Editor’s Note: This interview first appeared in Path Finders, an email newsletter from the Daily Yonder. Each week, Path Finders features a Q&A with a rural thinker, creator, or doer. Like what you see here? You can join the mailing list at the bottom of this article and receive more conversations like this in your inbox each week.
The Oregon coast is a pretty spectacular place, so it’s no wonder it attracts millions of tourists every year. Yet the small communities who make up this rural region aren’t seeing the economic benefits they should be from the booming tourism industry, according to Marcus Hinz, executive director of the Oregon Coast Visitors Association.
I spoke with Hinz about the organization’s efforts to develop the coast’s local food systems, which are inextricably linked to the region’s tourism industry. Enjoy our conversation about how rural Oregon coast communities became the “Banana Republic” of seafood, and how catching tourism dollars, and keeping them local, is essential for rural economies, below.
This interview has been edited for length and clarity.
Claire Carlson, The Daily Yonder: What has been most interesting or surprising to you going into rural Oregon coastal communities as your organization helps build out the region’s tourism and local food systems?
Marcus Hinz: I was born and raised in rural Wisconsin in a dairy and commercial fishing community along the Great Lakes. So, culturally, you know, I feel like I really fit in in rural places. There wasn’t much surprising specifically about this work. It’s also not surprising that there’s a lot of pushback on tourism. You know, you get pretty cozy in these small rural places and then all of a sudden there’s more people visiting than actually live there. I understand that.
What did surprise me though, in our food space, is that when I really dug into the numbers, I learned that visitors spent considerably more on food and food services than they did on any other category, including lodging and outdoor recreation. Along the entire Oregon coast, $840 million per year is spent on food and services. So, each year we have the better part of a billion dollars of new money coming into our very small, rural communities. The largest town here on the Oregon coast is Coos Bay, and that’s about 18,000 people. That’s the size of one neighborhood in Portland, for perspective. So that’s a lot of money.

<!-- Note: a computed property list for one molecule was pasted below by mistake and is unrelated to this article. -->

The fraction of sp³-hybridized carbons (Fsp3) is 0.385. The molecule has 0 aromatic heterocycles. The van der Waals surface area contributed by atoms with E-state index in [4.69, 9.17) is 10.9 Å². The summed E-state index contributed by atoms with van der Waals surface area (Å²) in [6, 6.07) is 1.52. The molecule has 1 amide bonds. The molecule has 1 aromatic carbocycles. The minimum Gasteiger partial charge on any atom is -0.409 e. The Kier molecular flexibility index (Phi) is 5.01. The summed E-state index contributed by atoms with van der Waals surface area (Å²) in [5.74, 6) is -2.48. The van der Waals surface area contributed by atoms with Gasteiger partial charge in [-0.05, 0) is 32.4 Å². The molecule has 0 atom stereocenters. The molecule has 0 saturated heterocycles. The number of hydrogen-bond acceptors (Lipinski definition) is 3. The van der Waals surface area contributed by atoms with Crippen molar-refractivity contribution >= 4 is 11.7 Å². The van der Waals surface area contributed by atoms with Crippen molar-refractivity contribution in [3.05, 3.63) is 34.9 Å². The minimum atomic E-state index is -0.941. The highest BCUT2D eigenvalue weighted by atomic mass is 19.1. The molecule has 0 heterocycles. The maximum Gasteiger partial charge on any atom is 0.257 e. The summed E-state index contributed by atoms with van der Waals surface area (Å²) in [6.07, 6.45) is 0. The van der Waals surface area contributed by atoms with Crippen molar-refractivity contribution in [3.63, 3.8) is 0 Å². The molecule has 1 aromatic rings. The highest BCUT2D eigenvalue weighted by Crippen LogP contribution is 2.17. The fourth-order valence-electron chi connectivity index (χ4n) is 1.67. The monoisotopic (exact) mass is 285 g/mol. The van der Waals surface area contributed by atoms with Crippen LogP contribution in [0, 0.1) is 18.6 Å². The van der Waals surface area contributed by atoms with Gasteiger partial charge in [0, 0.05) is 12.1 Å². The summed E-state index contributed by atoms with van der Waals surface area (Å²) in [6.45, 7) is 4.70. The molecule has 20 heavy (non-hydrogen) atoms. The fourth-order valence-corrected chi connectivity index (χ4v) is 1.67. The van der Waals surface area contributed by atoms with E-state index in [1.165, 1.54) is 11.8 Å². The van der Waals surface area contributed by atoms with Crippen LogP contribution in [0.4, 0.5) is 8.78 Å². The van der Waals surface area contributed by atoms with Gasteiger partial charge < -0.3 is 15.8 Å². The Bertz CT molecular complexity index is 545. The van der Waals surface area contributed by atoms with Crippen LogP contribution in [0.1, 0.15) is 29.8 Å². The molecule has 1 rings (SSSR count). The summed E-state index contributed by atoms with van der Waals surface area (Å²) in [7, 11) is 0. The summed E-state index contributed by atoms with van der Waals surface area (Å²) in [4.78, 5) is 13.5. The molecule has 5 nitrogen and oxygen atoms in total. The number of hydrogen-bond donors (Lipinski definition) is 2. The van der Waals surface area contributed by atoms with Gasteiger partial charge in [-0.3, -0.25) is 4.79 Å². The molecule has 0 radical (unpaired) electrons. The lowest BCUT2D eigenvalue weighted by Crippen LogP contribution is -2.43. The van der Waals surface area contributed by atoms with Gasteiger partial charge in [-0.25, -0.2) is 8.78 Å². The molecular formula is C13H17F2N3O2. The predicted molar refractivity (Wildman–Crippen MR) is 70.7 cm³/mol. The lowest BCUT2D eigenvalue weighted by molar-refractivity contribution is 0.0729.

And then when Covid hit and the trucks stopped coming over the mountain, we learned that the restaurants and food stores started closing not because they couldn’t find workers, but because they couldn’t get inventory. And so when I put two and two together, I was like, wow, our industry is very, very vulnerable to a very long food supply chain. And what that also means is that the people who live here are also equally vulnerable in the food insecurity space because the vast majority of food we’re selling is not produced here. And that’s particularly the case for seafood, ironically.
DY: Can you talk more about that, the fact that seafood is not actually as local as you might think?
MH: There’s a few pretty large seafood companies who are processors, so that means fishers have limited places to land their fish to offload fish. And when they go to those facilities, pretty much all of that fish is bound for commodity wholesale markets on the national and international marketplace. So we’re kind of like a Banana Republic of seafood because none of the infrastructure, or very little of the infrastructure in place, supports smaller volumes of fish going to local establishments. It’s all really just a large supply chain for commodity markets.
Meanwhile, all the seafood we are selling, and it’s in the research, 90% of all the seafood sold and consumed along the Oregon coast is not from Oregon. It’s not from the ports or the ocean that we’re landing fish from. So that was eye-opening. And back to your question, about what was surprising – that is very surprising. And shocking and disappointing and horrifying, right? Like, hey, everybody from Boston, come on over [to the Oregon coast] and get some farmed Atlantic salmon raised right next to you[r home]. That just doesn’t look great from an Oregon tourism marketing point of view.
DY: How have you gone about trying to localize food systems, especially with this tourism angle to make it make more sense in policymakers’ eyes, for example?
MH: Our efforts from tourism are very new – it’s only been a couple years, so I have to qualify with that. We’ve not made tremendous physical progress on the ground yet.
However, we have built quite a few relationships. And the first few years are being spent just etching out that space. You know, having those conversations, hundreds of conversations with the state explaining how [food systems] are our lane for tourism because of that massive food spend by visitors. And then talking with existing food non-governmental organizations, and county economic development agencies, and port districts, explaining why tourism is in that space and building the trust and getting the understanding that this is our space because look at all this money that visitors are spending on food.